EASTHAM — Selectmen enacted a policy in December that would allow residents as young as 14 to be voting members on town advisory boards and committees.

“I like the idea of young people becoming involved because we are creating their town,” said Selectman John Knight at a December meeting. “Some of us are not going to be around in 2025, 2030.”

Although it hasn’t drawn a lot of interest from young people — only two have signed on to committees — the change drew fire from Finance Committee Chairman Michael Hackworth, who cited the new policy as one of his reasons for leaving the board in a Jan. 12 resignation letter to Town Clerk Susanne Fischer.

“I do not believe that such inexperienced members can reasonably be expected to further the committee’s consideration of important fiscal matters, provide oversight of capital projects, or engage on many other elements of the committee’s charge,” Hackworth wrote.

The new policy rules out regulatory boards like the Planning Board, Board of Selectmen, Zoning Board of Appeals and Conservation Commission for full voting participation by the young cohort, because those boards make decisions that can be subject to litigation and to state and federal laws. Proponents also argued that committee membership is screened by a search committee. Beebe is bringing a revised policy back to selectmen that restricts the younger voting members to one per board or committee.

On the Finance Committee, a young voting member can sign transfers of funds, but their signature does not count toward the legal minimum of five committee signatories, said Beebe.

"It's good to try and get young people involved," said James Lampke, executive director of the Massachusetts City Solicitors Association.

He said there is no additional liability to a committee having a member younger than voting age.

"It depends upon the conduct of the person and there's nothing to say this age category will act inappropriately," he said.

The Finance Committee has a 16-year-old as an ad hoc, nonvoting member, and Hackworth told the committee in a meeting last month that he supported that. But what happens, he said, when a 14-year-old with an eighth-grade education becomes the minimum standard for a voting member of the committee?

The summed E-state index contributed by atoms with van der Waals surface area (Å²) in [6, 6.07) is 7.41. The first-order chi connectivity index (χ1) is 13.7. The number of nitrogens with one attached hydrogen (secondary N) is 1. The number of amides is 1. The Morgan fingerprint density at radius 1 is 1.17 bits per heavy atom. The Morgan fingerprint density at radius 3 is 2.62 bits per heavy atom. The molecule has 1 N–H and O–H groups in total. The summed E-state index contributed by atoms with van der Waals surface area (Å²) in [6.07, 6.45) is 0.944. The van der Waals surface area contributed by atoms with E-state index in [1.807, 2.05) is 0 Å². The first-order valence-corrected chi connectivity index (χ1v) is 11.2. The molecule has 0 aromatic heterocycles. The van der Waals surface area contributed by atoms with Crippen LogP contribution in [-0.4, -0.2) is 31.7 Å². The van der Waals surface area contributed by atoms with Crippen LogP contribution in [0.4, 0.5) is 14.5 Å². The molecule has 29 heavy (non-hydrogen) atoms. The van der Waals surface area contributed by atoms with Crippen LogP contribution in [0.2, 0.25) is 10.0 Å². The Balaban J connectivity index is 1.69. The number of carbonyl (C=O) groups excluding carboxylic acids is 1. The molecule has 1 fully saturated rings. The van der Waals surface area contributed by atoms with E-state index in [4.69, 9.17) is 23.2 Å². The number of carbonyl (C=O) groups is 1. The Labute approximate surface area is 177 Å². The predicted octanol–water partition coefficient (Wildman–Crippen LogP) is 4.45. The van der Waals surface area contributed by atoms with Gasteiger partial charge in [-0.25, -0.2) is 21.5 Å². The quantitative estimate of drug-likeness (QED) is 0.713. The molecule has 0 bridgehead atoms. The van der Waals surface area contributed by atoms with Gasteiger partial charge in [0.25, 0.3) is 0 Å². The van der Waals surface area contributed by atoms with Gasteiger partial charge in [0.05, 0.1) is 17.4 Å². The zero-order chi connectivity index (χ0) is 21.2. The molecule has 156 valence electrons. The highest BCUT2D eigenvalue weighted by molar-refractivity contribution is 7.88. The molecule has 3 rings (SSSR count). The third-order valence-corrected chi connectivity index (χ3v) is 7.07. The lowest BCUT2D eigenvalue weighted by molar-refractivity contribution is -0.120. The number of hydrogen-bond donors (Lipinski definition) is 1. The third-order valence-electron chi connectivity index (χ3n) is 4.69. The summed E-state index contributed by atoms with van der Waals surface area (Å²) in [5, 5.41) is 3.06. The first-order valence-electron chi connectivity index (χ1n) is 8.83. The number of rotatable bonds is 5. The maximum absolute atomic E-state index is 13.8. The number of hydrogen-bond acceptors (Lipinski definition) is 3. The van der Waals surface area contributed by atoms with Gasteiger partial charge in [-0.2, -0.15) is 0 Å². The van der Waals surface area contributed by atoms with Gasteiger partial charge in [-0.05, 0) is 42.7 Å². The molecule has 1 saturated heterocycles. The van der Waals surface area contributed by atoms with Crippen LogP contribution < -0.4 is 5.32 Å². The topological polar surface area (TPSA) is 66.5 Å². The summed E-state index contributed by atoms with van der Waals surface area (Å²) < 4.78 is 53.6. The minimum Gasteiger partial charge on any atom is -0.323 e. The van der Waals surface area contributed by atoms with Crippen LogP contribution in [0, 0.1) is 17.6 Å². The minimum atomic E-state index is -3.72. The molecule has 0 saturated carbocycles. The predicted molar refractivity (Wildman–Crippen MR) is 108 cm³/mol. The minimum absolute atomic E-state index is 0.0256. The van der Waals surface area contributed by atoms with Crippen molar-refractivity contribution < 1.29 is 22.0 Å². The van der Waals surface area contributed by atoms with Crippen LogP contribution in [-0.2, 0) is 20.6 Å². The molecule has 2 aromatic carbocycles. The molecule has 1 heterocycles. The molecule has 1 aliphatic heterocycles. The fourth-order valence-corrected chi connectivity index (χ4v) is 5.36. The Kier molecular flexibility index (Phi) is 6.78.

Hackworth got pushback from his own committee. While some questioned whether a high school junior or senior would be able to finish a three-year term with college a likely roadblock, when Hackworth called for a vote last month, a 5-4 majority voted in favor of having a full voting member of between 14 and 17 as long as membership was limited to one per committee.

“How much risk is it having one adolescent on the committee learning to be a good citizen when there are eight other adults?” Beebe said. “I didn’t see it as much of a risk and much more of a benefit in engaging young citizens.”

It was the sight of Nauset Regional High School junior Benten Niggel, 16, sitting at a Cape Cod Commission hearing last summer on a proposed District of Critical Planning Concern for North Eastham that got the attention of William O’Shea, chairman of the Board of Selectmen, sparking his idea of involving youth in town government.

“When I heard about (discount merchandise store) Dollar General trying to open a store (on Route 6 in North Eastham) I didn’t know what to think of it,” said Niggel, whose mother owns Willy’s World Wellness and Conference Center, which is located close to the Dollar General’s proposed location.

He said he didn’t understand the protections offered by a DCPC and wanted to learn more.

O’Shea drafted him for the newly formed Strategic Planning Committee, which advises selectmen investigating an overall master plan for the town, including land use planning, economic development, and the internal structuring of town government.

Niggel, who has been active in politics, has been on the committee as a full voting member for almost six months.

“Definitely my opinion is appreciated,” he said.

Initially, there was some resistance, possibly in part due to how young he looks, but that passed, he said.

Niggel said he would like to see more students take an interest in town government, but felt the only way they’d buy in would be as a voting member.

“When I look at town committees, it’s older people (as members),” he said.

There is no one in their 20s or 30s because they are busy with work and family, he said. High school students may be the only way to get input from the younger generations.

“If you want Eastham to be (somewhere) students can stay, grow up and live here, and have a family here, we need their vision on what they want Eastham to be,” Niggel said.

— Follow Doug Fraser on Twitter:@dougfrasercct.